Pavel Pogrebnyak has been a fixture in the Russia line-up since 2006, although the striker’s international career has been a roller-coaster ride most of the time. Nevertheless, the 27-year-old is convinced the Sbornaja can soon regain their place at the top table of the world game.
The goal-getter and his team-mates are currently battling for a spot at UEFA EURO 2012 in Ukraine and Poland. Five games into their Group B campaign, Russia lie second in the table, level on points with leaders Slovakia and third-placed Republic of Ireland, in a neck-and-neck race for the automatic qualifying spot for the group winners, or a play-off place for the runners-up.
Stuttgart striker Pogrebnyak spoke exclusively to FIFA.com about a below-par season in the German Bundesliga, the current state of play in qualifying for EURO 2012, the key to future success for Russia, and experienced Dutch boss Dick Advocaat, whom Pogrebnayk feels could be a pivotal figure in leading his men to the continental showdown.
FIFA.com: Stuttgart finished the 2010/11 campaign in 12th spot, but spent a long stretch of the season flirting dangerously with relegation. What’s your take on the season?
Pavel Pogrebnayk: Once we were finally safe, we began thinking a little bit more about the positives. We got ourselves into trouble with a dismal first half of the season, but we turned the corner just in time and managed to avoid the drop.
Against that, it was a reasonably good season for you, as you finished high up the scoring chart at the club with eight goals.
Obviously, I’d have been happier with a couple more than that, but I was held back by injuries for a while. My fellow strikers then played very well in the last few matches of the season, so there weren’t many substitutions and I didn’t play very often.
It’ll be a battle for places again next term. How do you cope with that?
Competition within the squad can only be a good thing, and we all benefit from quality in every position. Everyone has to fight for his place in every training session.
Turning to your national team, you missed out on last year’s FIFA World Cup™, so the focus is on securing a starting place at UEFA EURO 2012. Slovakia and the Republic of Ireland are your toughest rivals for a direct qualifying spot. What’s your take on the contest so far?
We want to qualify for the European championship. The group is very evenly-matched at the moment, with three teams all on ten points. We fell to a narrow home defeat against Slovakia, but we won narrowly away to Ireland. The results just emphasise how tight it is, and it’ll probably stay that way right to the end. We’ll be looking for maximum points in the return fixtures against both these teams.
This weekend, you face surprise package Armenia for the second time. How will Russia approach the match, in the light of the goalless draw when you went there?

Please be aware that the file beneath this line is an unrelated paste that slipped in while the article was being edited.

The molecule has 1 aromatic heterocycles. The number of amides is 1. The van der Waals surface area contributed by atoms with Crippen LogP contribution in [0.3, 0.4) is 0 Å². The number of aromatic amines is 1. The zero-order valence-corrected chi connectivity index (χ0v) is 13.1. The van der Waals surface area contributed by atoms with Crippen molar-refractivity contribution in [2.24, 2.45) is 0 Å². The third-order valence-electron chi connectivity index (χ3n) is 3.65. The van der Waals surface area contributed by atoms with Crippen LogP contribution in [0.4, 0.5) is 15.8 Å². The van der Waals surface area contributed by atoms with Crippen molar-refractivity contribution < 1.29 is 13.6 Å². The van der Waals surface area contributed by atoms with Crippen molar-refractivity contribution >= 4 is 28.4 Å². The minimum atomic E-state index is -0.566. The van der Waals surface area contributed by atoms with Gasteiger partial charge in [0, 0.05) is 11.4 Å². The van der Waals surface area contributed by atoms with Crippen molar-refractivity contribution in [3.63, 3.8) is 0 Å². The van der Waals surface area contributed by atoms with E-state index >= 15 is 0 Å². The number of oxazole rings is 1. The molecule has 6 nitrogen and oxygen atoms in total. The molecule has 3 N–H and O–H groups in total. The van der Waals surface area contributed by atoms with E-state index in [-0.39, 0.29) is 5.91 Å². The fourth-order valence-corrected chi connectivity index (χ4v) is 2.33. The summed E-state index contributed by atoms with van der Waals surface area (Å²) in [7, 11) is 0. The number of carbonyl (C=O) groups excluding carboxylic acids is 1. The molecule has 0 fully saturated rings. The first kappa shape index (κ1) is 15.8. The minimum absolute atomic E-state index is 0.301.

Armenia have played four of their matches at home, and they’ve been very strong, including the match against us. But they have some challenging away trips now, starting with us. We’re looking for all three points, although we’re well aware we’ll have to do a lot more than just show up.
You have two goals, making you Russia’s top scorer in qualifying so far. How would you define your role for the national team?
I’ve been in the squad for a number of years now, and I think I’ve delivered the goods in that time.
How would you assess Russia’s development in recent years?
It's been a mixed bag. Making the semi-finals at the EURO in Austria and Switzerland was a great success, but against that, we’ve missed out on the last two World Cups. Consistency is the vital thing now, because we need to be qualifying for the big tournaments on a regular basis.
What’s the role played by coach Dick Advocaat?
He has unbelievable experience, and his track record speaks for itself. He’ll make sure our attitude is right for the remaining qualifiers, and I’m confident we’ll book our place at the European championship.
You missed the last EURO with injury. How important is it to you personally to be part of the next tournament in Poland and Ukraine?
If you’re a regular in the national team, all your effort is geared towards the major tournaments, so I’m really determined to feature at next year’s EURO.
What would representing your country there mean to you?
Every player wears the national shirt with pride, and it means even more at the big tournaments, because there’s so much more public and media interest in the event.
How do you see the 2018 FIFA World Cup, to be hosted by Russia, influencing the game in your home country?
It's still a long way into the future, but there’ll be huge passion across the country. It's not every day you stage such a huge tournament.